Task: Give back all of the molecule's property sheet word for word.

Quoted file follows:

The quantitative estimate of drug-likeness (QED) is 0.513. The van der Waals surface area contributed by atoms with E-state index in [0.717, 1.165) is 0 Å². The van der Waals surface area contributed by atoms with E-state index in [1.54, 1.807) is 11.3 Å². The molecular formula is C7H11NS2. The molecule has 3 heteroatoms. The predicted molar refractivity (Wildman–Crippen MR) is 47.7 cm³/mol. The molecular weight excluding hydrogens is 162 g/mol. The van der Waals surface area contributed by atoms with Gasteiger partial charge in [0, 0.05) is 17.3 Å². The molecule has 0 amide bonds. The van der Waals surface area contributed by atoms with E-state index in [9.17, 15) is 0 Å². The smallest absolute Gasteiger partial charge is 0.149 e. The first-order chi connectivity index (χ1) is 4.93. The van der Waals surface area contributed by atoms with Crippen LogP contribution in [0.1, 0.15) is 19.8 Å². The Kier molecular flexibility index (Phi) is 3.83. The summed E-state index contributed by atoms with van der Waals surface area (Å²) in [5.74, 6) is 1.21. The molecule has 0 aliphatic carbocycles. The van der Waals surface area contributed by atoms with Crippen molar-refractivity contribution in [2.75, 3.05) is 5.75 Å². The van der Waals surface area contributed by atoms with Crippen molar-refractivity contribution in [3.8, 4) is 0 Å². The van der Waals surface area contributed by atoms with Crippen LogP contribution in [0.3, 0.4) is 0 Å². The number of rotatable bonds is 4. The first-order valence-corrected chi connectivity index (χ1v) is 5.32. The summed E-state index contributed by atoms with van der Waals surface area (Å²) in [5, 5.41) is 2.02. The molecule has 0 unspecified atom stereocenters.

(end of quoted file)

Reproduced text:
The quantitative estimate of drug-likeness (QED) is 0.513. The van der Waals surface area contributed by atoms with E-state index in [0.717, 1.165) is 0 Å². The van der Waals surface area contributed by atoms with E-state index in [1.54, 1.807) is 11.3 Å². The molecular formula is C7H11NS2. The molecule has 3 heteroatoms. The predicted molar refractivity (Wildman–Crippen MR) is 47.7 cm³/mol. The molecular weight excluding hydrogens is 162 g/mol. The van der Waals surface area contributed by atoms with Gasteiger partial charge in [0, 0.05) is 17.3 Å². The molecule has 0 amide bonds. The van der Waals surface area contributed by atoms with E-state index in [9.17, 15) is 0 Å². The smallest absolute Gasteiger partial charge is 0.149 e. The first-order chi connectivity index (χ1) is 4.93. The van der Waals surface area contributed by atoms with Crippen LogP contribution in [0.1, 0.15) is 19.8 Å². The Kier molecular flexibility index (Phi) is 3.83. The summed E-state index contributed by atoms with van der Waals surface area (Å²) in [5.74, 6) is 1.21. The molecule has 0 aliphatic carbocycles. The van der Waals surface area contributed by atoms with Crippen molar-refractivity contribution in [2.75, 3.05) is 5.75 Å². The van der Waals surface area contributed by atoms with Crippen molar-refractivity contribution in [3.8, 4) is 0 Å². The van der Waals surface area contributed by atoms with Crippen LogP contribution in [0.3, 0.4) is 0 Å². The number of rotatable bonds is 4. The first-order valence-corrected chi connectivity index (χ1v) is 5.32. The summed E-state index contributed by atoms with van der Waals surface area (Å²) in [5, 5.41) is 2.02. The molecule has 0 unspecified atom stereocenters.